We are often surprised of the lack of knowledge among technicians working at height when it comes down to antennae.
Further investigation helps to discover that there is little information available unless you are looking for RF coming from cell phones. This is not the type of information we can use to describe what you can find on top of roofs, on towers, radar installation and any other structure that is being used to transmit or receive radio frequencies signals.
What is RF? The best way to describe this is by looking at the wavelengths and where it is used for.
|Band name||Frequency||Wavelength||Example uses|
|Extremely low frequency – ELF||3-30 Hz||100,000-10,000 km||Submarines|
|Super low frequency – SLF||30-300 Hz||10,000-1000 km||Submarines|
|Ultra low frequency – ULF||300-3000Hz||1000-100 km||Mines|
|Very low frequency – VLF||3-30 kHz||1000-100 km||Submarines|
|Low frequency – LF||30-300 kHz||10-1 km||Navigation|
|Medium frequency – MF||300-3000 kHz||1km-100 m||AM Radio|
|High frequency – HF||3-30 MHz||100-10 m||Amateur Radio and over-the-horizon aviation communications|
|Very high frequency – VHF||30-300MHz||10-1 m||Television broadcasts and line-of-sight aviation communications|
|Ultra high frequency – UHF||300-3000 MHz||1 m – 100 mm||Television broadcasts, mobile phones, wireless LAN, Bluetooth, and Two-Way Radios|
|Super high frequency – SHF||3-30 GHz||100 mm – 10 mm||Microwave devices, wireless LAN, radars|
|Extremely high frequency – EHF||30-300 GHz||10mm-1mm||Radio astronomy and microwave radio relay|
- Above 300 GHz, the absorption of electromagnetic radiation by Earth’s atmosphere is so great that the atmosphere is effectively opaque to higher frequencies of electromagnetic radiation, until the atmosphere becomes transparent again in the so-called infrared and optical window frequency ranges.
- The ELF, SLF, ULF, and VLF bands overlap the AF (audio frequency) spectrum, which is approximately 20-20,000 Hz. However, sounds are transmitted by atmospheric compression and expansion, and not by electromagnetic energy.
- The SHF and EHF bands are often considered to be not part of the radio spectrum and form their own microwave spectrum.
- Another note of merit is that all objects have their own radio frequency, no matter how minute.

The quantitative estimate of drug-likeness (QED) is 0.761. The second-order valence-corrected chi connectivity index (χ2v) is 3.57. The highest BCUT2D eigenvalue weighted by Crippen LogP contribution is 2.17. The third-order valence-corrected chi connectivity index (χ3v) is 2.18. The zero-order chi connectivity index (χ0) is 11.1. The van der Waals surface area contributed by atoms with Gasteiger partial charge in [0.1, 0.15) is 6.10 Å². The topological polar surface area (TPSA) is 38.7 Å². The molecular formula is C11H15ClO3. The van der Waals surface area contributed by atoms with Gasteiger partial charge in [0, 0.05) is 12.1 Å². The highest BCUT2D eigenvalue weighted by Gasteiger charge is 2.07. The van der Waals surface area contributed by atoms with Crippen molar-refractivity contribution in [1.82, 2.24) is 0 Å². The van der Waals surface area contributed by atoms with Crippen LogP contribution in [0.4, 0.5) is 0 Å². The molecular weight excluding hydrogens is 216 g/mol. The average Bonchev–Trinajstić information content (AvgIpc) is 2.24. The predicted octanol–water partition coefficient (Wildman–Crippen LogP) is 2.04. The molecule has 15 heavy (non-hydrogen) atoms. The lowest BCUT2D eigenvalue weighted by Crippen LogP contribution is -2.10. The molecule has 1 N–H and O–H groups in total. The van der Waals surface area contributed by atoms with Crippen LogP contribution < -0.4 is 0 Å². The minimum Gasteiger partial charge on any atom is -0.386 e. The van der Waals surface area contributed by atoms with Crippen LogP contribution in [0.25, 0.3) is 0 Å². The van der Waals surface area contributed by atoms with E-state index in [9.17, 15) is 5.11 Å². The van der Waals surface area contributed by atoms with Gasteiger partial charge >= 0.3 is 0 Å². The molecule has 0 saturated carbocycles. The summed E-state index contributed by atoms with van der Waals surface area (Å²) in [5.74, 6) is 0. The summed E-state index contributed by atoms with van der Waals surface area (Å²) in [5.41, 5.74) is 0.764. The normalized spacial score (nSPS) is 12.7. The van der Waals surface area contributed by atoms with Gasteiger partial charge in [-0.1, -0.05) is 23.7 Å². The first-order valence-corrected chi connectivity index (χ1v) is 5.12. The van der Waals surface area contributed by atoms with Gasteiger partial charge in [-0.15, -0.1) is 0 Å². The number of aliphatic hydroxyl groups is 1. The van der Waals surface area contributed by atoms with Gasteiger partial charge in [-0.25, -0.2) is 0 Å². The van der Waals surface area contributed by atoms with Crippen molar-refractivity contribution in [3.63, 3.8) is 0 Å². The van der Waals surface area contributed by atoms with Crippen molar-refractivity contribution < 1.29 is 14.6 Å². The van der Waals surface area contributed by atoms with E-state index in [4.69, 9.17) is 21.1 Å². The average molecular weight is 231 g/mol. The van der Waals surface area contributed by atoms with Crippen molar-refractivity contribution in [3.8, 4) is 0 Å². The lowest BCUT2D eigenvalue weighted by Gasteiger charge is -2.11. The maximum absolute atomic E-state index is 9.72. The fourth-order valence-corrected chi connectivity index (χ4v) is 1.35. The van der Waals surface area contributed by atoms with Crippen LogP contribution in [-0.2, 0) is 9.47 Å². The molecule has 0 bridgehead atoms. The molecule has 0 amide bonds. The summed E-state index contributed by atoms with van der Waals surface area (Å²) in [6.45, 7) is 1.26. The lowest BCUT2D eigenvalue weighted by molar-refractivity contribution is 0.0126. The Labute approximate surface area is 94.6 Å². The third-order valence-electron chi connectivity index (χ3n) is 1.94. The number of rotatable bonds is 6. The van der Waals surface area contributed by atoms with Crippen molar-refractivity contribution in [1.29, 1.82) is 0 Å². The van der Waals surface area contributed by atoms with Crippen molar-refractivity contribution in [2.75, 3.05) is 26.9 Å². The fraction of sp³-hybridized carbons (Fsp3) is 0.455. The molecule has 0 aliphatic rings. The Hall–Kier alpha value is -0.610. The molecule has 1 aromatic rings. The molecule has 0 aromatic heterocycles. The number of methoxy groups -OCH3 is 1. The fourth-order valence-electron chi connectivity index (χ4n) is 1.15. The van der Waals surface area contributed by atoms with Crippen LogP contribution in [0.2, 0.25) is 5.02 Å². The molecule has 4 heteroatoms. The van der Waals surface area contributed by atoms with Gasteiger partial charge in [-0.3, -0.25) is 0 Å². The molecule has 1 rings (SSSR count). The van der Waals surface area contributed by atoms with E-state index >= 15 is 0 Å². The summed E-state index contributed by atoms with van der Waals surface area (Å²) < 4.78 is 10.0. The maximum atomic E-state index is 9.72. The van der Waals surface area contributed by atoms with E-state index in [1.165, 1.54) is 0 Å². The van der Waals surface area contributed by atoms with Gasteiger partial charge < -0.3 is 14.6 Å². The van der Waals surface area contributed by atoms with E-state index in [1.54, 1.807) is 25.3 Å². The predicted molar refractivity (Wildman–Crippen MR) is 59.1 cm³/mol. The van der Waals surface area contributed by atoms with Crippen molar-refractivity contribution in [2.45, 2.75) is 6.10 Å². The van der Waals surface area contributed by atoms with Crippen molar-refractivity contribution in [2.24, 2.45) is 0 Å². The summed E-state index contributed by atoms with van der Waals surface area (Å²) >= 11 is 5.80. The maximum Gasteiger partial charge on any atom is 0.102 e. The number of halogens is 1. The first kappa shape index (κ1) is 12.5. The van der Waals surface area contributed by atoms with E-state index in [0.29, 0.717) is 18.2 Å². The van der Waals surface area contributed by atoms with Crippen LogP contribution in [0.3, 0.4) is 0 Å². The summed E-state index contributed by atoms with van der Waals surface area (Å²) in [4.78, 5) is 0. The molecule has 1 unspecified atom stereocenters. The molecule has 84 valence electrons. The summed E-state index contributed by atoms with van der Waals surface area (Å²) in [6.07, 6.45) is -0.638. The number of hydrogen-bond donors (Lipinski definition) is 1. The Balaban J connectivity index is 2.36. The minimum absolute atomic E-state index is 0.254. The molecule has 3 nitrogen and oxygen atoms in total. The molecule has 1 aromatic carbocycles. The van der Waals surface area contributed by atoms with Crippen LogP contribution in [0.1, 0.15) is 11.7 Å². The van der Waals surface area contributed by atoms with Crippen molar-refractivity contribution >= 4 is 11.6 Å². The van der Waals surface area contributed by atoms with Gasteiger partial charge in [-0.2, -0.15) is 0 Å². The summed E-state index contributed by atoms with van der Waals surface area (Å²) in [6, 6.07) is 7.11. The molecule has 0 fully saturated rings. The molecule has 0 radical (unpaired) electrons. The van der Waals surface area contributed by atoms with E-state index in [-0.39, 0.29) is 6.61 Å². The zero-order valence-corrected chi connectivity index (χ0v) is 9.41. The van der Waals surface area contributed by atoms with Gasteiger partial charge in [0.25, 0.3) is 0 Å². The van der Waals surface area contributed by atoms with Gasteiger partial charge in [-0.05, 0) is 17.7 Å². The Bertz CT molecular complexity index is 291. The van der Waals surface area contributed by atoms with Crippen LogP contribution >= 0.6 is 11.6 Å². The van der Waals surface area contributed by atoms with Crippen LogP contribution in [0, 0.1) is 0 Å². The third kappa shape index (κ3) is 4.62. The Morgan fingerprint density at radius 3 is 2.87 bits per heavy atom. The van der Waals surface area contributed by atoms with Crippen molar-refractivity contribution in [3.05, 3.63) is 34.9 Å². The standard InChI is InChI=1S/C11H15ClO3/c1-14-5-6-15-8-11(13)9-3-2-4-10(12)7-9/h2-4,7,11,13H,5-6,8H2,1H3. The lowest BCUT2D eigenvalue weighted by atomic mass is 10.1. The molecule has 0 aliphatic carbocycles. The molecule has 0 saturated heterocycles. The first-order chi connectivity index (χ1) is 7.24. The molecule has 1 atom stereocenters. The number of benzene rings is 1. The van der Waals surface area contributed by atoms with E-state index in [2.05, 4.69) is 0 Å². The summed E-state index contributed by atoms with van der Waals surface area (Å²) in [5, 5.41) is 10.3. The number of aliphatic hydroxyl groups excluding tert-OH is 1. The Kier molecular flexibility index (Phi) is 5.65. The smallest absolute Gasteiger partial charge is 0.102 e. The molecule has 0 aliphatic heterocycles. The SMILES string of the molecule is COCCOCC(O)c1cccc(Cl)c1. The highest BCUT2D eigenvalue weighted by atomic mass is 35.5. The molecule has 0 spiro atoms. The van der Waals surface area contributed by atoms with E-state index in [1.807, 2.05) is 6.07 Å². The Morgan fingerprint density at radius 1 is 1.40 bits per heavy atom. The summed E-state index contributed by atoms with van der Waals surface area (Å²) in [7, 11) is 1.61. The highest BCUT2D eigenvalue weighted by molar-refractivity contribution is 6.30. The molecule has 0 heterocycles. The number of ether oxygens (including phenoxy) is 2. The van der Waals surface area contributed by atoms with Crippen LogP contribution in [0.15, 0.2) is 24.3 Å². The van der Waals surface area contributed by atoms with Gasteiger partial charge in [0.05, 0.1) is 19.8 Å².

- Source of information of this table comes from Wikipedia.
Influence on the human body varies with the duration, distance to the antenna, frequency and the amount power used. If we look closely at frequencies between 300kHz up to 300GHz the health hazards and symptoms due to over exposure is again in relation to the duration, intensity, distance to the source, polarization, any shielding used and other factors.
One can find that the main effect to exposure of these frequencies is heating of the body as energy form the fields is absorbed by the body.
Long exposure can lead to overheating, like a heat stroke due to being over active. Other symptoms are localised hot spots which can lead to burns of the skin. Be aware when wearing metal object or implants since they are more prone to heat up. Also body parts like eye or testicles are more prone to damage due to heating up. Other effects that can occur are on contact such as shocks and RF burns. This due to electrical current, not to be confused with shocks from static electricity or lightening.
In overall it is clear that over-heating is a clear symptom when working in close proximity to antennas when they are “life”. Often what might also happen is that some one is reading his or her body wrong due to the fact that climbing by itself is a physical activity that can cause overheating. Sweating is normal to cool down the body but someone will need fluids to be able to sweat.
When encountering these symptoms get away form the antennae, stop the activity and take a break in a cool and safe zone where the RF does not come.
If there have been any burns treat them with cold water and like in any case of emergency seek immediate medical attention.
There are special RF suits that protect a body against the negative effects of RF but one has to realise that they only protect up to a certain limit.
Exposure limits are well designed that there is no serious impact to the body and does not create shocks or burns.
In Canada exposure limits are set by Health Canada’s safety Code 6. In the USA this is done by the FCC. In Canada a RF worker, someone trained on the exposure to RF the RF exposure limits is 6x times the limit for the general public. While RF suits are rated to protect the wearer up to 20 times the exposure.
There are also tools available to measure the RF intensity and devices that will alarm a RF worker that the exposure limits is exceeded.
When working close to antennae’s treat them as you would work in a confined space or close to dangerous machine. Know the hazards, have a plan, measure to make sure you are safe and most of all have and use the log out system to ensure the safety of anyone working in RF zones.